Director: Lasse Hallstrom
Starring: Helen Mirren, Om Puri, Manish Dayal, Charlotte Le Bon
Lasse Hallstrom, acclaimed Swedish director of the hugely successful Chocolat (2000), brings another food-related film to the table with The Hundred Foot Journey, also set in France.
The Kadam family runs a successful restaurant in Mumbai, India, which is one day hit by tragedy after the matriarch (Juhi Chawla) is killed in a religious riot. The family’s cherished business torched, Papa Kadam (Om Puri) decides to emigrate to Europe in an attempt to rebuild their shattered existence. The fact that their camper van breaks down in the idyllic French village of Saint-Antonin-Noble-Val is interpreted as a sign from the late mother that they should put down roots and Papa Kadam subsequently purchases an abandoned building on the outskirts of the town.
Despite objections from his five children, he then decides to resurrect the family business and names his new venture Maison Mumbai. One hundred feet away, on the opposite side of the street, stands Le Saule Pleureur, a Michelin-starred upper class establishment owned by Madame Mallory (Helen Mirren), a widow who is suitably horrified by the gaudiness of Maison Mumbai’s decor and loud music, prompting her to remark: “If your food is anything like your music, I suggest you turn it down.”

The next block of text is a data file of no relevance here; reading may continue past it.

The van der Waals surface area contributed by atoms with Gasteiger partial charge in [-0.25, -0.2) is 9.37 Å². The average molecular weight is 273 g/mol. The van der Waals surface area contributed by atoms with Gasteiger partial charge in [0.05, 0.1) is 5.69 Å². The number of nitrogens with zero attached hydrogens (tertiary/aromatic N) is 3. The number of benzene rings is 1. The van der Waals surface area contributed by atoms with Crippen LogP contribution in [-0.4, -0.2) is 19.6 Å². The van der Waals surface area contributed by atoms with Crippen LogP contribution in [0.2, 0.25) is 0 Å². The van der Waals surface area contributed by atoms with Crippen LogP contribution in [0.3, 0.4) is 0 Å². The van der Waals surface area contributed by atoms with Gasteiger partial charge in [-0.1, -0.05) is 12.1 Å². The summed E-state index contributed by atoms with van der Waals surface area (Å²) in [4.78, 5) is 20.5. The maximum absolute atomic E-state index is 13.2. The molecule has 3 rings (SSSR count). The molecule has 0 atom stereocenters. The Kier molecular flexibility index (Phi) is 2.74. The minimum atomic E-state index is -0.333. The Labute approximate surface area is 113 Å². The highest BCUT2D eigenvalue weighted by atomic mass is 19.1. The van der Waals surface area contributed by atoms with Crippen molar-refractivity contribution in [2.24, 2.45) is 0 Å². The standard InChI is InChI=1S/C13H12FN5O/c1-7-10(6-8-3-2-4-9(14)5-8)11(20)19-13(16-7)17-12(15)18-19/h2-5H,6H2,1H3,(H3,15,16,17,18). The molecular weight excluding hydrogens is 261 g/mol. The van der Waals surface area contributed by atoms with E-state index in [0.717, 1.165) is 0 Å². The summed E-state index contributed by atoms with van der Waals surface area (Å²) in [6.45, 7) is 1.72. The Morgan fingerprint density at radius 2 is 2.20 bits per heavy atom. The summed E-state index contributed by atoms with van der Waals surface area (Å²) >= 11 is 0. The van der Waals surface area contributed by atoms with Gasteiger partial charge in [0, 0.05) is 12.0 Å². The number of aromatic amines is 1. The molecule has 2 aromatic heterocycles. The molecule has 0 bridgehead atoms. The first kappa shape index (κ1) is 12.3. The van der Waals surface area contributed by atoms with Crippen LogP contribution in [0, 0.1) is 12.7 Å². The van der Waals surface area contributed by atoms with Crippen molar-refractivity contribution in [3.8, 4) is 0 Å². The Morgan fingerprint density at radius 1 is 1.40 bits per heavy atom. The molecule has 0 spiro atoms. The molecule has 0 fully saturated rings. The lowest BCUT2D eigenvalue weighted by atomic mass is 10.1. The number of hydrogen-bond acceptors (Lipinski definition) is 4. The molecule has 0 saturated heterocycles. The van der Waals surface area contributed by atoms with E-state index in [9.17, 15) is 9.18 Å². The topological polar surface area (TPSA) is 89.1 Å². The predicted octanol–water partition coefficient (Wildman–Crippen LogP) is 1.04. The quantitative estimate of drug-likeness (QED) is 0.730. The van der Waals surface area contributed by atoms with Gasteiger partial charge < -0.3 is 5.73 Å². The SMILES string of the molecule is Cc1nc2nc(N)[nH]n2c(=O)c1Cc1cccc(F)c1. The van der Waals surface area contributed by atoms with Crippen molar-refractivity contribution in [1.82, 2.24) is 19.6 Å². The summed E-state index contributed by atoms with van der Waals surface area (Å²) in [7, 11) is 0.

The amusing rivalry continues between the two disparate eateries, with Madame Mallory trying everything in her power to sabotage the opposition. Much to her chagrin, however, Hassan Kadam (Manish Dayal), a gifted and imaginative chef, ensures the success of Maison Mumbai. Ultimately, racial intolerance rears its ugly head and causes a surprising shift in the relationship between the warring neighbours.
Hassan’s flair with food eventually takes him away from his family, but he returns in a romantic sub-plot with Marguerite (Charlotte Le Bon), a beautiful sous-chef at Le Saule Pleureur, having matured considerably in the interim.
Linus Sandgren’s cinematography makes The Hundred Foot Journey visually stunning, while A.R. Rahman’s musical score is both stirring and uplifting throughout. The film has also been perfectly cast and there are laudable performances all round, despite an overly sentimental screenplay featuring such cliches as Papa Kadam’s line: “Where the family is, that is home.”
Fourteen years on from Chocolat, Hallstrom appears unwilling to let go of that formula and tries to recreate it with an Indian twist, though sadly The Hundred Foot Journey has none of the scope of his former venture, because the characters feel slightly underdeveloped by contrast and less engrossing for that reason.
To its credit The Hundred Foot Journey is devoid of any vulgarity and violence and boasts plenty of humour, thereby rendering it suitable for family viewing. The 2 hour plus running time, though, could easily have been condensed by a good twenty minutes, as the screenplay starts to run out of steam halfway through the story. The second half feels rushed and predictable and the ending so abrupt, that one is dissatisfied with the film’s conclusion; all in all, The Hundred Foot Journey delivers more of a takeaway than a gourmet experience!